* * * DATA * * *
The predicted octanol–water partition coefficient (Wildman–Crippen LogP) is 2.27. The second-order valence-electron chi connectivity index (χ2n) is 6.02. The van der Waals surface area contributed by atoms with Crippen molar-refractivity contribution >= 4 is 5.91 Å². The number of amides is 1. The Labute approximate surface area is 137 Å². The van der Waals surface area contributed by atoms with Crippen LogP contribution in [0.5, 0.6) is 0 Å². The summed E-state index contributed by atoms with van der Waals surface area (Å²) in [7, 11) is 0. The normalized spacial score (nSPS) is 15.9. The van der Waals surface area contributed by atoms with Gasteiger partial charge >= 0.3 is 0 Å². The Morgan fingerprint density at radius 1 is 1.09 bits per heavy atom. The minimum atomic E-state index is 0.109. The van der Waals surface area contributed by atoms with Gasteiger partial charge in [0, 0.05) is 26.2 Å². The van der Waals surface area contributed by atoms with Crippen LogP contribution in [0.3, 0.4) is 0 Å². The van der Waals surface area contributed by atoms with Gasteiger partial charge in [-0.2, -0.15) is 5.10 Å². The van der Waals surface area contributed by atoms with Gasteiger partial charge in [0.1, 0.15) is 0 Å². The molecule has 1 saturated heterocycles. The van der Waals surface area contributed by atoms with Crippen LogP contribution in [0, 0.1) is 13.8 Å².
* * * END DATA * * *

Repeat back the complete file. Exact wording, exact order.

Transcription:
The predicted octanol–water partition coefficient (Wildman–Crippen LogP) is 2.27. The second-order valence-electron chi connectivity index (χ2n) is 6.02. The van der Waals surface area contributed by atoms with Crippen molar-refractivity contribution >= 4 is 5.91 Å². The number of amides is 1. The Labute approximate surface area is 137 Å². The van der Waals surface area contributed by atoms with Crippen LogP contribution in [0.5, 0.6) is 0 Å². The summed E-state index contributed by atoms with van der Waals surface area (Å²) in [7, 11) is 0. The normalized spacial score (nSPS) is 15.9. The van der Waals surface area contributed by atoms with Gasteiger partial charge >= 0.3 is 0 Å². The Morgan fingerprint density at radius 1 is 1.09 bits per heavy atom. The minimum atomic E-state index is 0.109. The van der Waals surface area contributed by atoms with Gasteiger partial charge in [0, 0.05) is 26.2 Å². The van der Waals surface area contributed by atoms with Crippen LogP contribution in [0.3, 0.4) is 0 Å². The van der Waals surface area contributed by atoms with Gasteiger partial charge in [-0.2, -0.15) is 5.10 Å². The van der Waals surface area contributed by atoms with Gasteiger partial charge in [0.1, 0.15) is 0 Å². The molecule has 1 saturated heterocycles. The van der Waals surface area contributed by atoms with Crippen LogP contribution in [0, 0.1) is 13.8 Å².